A periodic tenancy is a tenancy that has no end date so in simple terms a rolling contract. At the moment we have fixed tenancies, which can roll to periodic tenancies if a tenant has run to the end of their Assured Shorthold Tenancy and not signed a new tenancy agreement.
Perhaps one of the biggest surprises from the Government’s white paper released back in June 2022 was the Government’s plan to move all tenants onto a single system of periodic tenancies. The intention was to provide greater security for tenants but retain flexibility if tenants’ circumstances change.
Currently a landlord can end a periodic tenancy with 2 months’ notice by serving a section 21 Notice or using any of the grounds for possession under Section 8. With Section 21 Notices being abolished, landlords will now need to rely on a ground for possession and have a reason to evict. The grounds for possession have been re-drafted and are likely to still undergo further scrutiny and amendments.
Periodic tenancies are likely to create some uncertainty for landlords regarding rental income as tenants will no longer be tied into fixed term contracts. Under the proposed reforms tenants will be able to give 2 months’ notice to vacate at any point. This effectively means tenants could move into a property and then give notice to leave the next day.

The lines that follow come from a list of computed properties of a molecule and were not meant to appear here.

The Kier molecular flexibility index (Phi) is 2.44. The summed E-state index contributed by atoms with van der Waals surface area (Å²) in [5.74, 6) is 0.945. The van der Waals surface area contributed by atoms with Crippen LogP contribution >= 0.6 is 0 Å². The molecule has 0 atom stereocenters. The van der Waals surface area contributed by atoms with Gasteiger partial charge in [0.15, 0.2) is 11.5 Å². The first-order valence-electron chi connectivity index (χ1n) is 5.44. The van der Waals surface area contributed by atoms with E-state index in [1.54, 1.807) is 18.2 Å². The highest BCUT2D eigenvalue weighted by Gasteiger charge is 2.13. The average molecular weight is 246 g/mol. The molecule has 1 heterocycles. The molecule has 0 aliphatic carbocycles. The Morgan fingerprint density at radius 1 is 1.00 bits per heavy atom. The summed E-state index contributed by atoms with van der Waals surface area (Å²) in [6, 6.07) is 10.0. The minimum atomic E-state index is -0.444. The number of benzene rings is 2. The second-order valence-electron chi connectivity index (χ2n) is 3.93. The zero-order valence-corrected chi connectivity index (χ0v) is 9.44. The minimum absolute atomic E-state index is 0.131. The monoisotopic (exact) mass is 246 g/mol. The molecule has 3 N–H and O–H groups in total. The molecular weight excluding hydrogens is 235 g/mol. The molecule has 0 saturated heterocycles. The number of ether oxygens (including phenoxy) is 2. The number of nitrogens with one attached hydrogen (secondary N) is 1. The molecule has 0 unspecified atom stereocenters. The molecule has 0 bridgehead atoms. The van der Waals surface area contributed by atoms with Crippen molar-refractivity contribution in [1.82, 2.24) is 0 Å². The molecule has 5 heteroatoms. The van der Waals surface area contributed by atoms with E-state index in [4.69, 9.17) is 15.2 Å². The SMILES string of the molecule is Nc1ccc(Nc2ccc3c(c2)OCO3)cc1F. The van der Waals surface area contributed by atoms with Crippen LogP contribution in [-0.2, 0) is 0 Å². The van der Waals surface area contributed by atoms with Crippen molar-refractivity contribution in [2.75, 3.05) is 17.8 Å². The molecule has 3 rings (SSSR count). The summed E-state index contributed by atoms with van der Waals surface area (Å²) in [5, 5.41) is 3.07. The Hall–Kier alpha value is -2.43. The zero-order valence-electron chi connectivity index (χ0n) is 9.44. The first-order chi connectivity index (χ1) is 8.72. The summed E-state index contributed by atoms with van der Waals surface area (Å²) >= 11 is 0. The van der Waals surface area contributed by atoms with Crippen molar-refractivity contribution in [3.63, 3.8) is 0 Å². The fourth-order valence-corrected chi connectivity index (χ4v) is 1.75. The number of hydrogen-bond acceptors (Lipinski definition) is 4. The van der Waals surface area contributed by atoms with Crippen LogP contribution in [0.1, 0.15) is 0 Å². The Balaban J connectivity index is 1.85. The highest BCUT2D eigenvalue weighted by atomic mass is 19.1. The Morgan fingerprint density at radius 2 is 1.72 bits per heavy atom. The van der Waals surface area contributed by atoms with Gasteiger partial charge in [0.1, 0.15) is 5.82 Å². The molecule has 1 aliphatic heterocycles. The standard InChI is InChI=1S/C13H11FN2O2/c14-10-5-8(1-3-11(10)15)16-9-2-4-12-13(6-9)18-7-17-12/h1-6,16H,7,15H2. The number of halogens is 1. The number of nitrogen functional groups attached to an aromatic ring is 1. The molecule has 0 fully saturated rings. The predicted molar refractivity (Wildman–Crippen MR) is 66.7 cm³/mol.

A major concern following the announcement of periodic tenancies is for landlords who let to students. Official university accommodation is to be exempt under the new rules, however students that rent in the private rented sector are not.
Periodic tenancies could disrupt student landlords’ business models. Landlords could face void periods over the summer months when students leave University, or if their tenant decides to leave after 2 months’ notice, they could end up having to wait until the next academic year when students look for properties again.
There have been some rumours in the papers that Michael Gove is back tracking on the periodic tenancies for the private rented sector but no concrete announcements from the Government.
A petition has been launched on the Parliament website to reverse the provisions in the Renters Reform Bill to remove Assured Shorthold Tenancies. As at the date of this blog the petition has 2,172 and requires 10,000 signatures for the Government to respond.
It is not disputed that everyone wants a fair system for renting. There is however a housing crisis, and a balance must be struck between providing security for tenants and giving landlords the confidence that the private renter sector is a good place to invest. There is a lot more work that needs to be done on the reforms before they become law.